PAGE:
Coby White: Defense

Our scouting grades represent the composite opinion of at least three different scouts. Each category is graded based on how we view a player’s current ability level relative to NBA players at the same position (guard, wing, forward or big). A grade of 1 indicates replacement level, a grade of 5 indicates NBA average, and a grade of 10 indicates historically elite. Our composite scouting notes help provide context for our grades.


On-ball defense

Currently White is a solid on-ball defender whose technique leaves much to be desired. His defensive stance needs to be developed and his foot placement is poor, taking poor angles to fight through screens or recover to his man. Even so his high motor and quick hands help him to bother opposing guards, and he boasts above average height for a point guard. Based on his rate of growth he should become at minimum a good on-ball defender.


Off-ball defense

White’s combination of physical traits help and hurt him in this area, as his recovery speed and motor are balanced out by his short wingspan. He is able to stick with his man through screens thanks to his motor and great lateral quickness. When standing on the weak side he does a good job zoning up to guard two players, but his overall positioning is poor. This rears its head when he doubles down to provide help in the post; he is quick to race back and recover, but his positioning is poor and he is vulnerable to closeouts and secondary actions. His lack of length make his closeouts less effective as he can rarely bother the shot. Otherwise White has the tools to be a strong off-ball defender and he showed significant progress over the course of the season.


Help defense

An analysis of White’s help defense at the beginning of the season would have been very poor, but the freshman guard has come a long way playing for coach Roy Williams this season. He is a willing help defender, able to show towards the action and recover quickly. With guards the most important parts of help defense are doubling down and rotating off switches and he has improved from “really bad” to workable in both of those categories. He's learning how to better time his help to actually impact the play, whereas early in the season his help was frequent but ineffective, and the timing left him out of position to guard his man on the catch. His quick hands allow him some impact in passing lanes, but his physical limitations and projected role should leave no expectation for him to make an impact at the rim.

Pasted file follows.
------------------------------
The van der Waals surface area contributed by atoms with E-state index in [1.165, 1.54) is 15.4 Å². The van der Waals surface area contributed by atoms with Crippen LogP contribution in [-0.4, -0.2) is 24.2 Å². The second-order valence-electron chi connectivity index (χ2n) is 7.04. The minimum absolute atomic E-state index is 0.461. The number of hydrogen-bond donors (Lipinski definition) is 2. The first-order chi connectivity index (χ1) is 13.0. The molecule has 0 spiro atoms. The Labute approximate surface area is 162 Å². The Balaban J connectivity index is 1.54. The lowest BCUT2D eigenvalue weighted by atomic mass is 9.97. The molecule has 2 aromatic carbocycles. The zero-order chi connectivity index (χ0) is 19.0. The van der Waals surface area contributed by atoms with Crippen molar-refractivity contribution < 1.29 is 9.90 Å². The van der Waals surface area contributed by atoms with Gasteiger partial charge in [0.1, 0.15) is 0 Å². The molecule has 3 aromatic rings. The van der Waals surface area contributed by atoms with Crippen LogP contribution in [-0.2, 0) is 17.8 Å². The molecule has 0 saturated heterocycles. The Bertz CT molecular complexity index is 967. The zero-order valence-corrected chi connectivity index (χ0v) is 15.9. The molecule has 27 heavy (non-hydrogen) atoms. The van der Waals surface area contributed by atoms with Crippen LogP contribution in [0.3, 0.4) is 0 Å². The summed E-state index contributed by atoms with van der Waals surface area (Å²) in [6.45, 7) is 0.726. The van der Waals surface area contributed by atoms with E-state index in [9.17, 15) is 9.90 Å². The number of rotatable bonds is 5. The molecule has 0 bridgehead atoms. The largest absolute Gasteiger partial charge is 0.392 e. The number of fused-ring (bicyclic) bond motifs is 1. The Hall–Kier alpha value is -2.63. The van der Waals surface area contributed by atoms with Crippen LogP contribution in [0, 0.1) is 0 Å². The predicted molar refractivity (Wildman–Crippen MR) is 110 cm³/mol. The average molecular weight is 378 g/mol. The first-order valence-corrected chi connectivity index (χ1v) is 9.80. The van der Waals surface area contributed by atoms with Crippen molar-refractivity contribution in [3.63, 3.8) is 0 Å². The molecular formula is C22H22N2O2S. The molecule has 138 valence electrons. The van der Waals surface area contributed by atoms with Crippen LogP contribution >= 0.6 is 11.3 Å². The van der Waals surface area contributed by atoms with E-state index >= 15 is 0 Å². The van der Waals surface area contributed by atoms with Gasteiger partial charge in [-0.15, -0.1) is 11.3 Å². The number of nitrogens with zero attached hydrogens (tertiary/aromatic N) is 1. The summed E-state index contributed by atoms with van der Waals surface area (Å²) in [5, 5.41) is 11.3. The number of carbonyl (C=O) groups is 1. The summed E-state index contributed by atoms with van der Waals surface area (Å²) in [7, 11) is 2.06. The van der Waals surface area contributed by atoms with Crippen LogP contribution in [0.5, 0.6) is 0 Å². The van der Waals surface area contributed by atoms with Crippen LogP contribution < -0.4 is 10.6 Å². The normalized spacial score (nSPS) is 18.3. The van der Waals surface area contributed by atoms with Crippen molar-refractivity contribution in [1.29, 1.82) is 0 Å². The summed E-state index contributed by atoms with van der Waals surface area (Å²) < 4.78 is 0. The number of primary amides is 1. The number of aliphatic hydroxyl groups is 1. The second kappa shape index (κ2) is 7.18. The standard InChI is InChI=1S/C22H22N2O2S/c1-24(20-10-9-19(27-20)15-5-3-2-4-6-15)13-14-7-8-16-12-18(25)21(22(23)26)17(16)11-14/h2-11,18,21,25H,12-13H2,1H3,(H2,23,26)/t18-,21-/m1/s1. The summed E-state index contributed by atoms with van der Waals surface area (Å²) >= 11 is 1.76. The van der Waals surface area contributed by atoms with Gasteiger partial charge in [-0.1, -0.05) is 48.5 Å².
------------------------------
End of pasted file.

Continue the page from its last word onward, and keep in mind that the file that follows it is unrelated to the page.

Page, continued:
Point guards at the NBA level generally fall into three categories when it comes to switching; are they an asset in a switching scheme (think Shaun Livingston or Jrue Holiday), could they hold up on infrequent switches, or will they simply be roasted every single time? White’s height and lower body strength mean he can fall into the second category, but his slight frame and short wingspan limit him from being anything more. He has not had many opportunities to demonstrate this as UNC rarely switches due to their personnel and scheme. When switched onto a 2 he should be able to hold his own, but wings or bigs would have a significant advantage. This applies to most point guards, though, so White is not at a significant disadvantage here.


High impact plays

There is no single impact play that White makes at a high rate, but he does contribute slightly in a number of ways. He has good hands and can disrupt dribbles and deflect balls by getting his hands in the passing lanes, and has enough leaping ability to block a shot occasionally. He is also an effective rebounder for a guard and can tip passes away from opponents in scramble situations even when he doesn’t gain the ball himself. His production in this category thus far is low, but given his growth in other defensive categories he may have some upside here as well.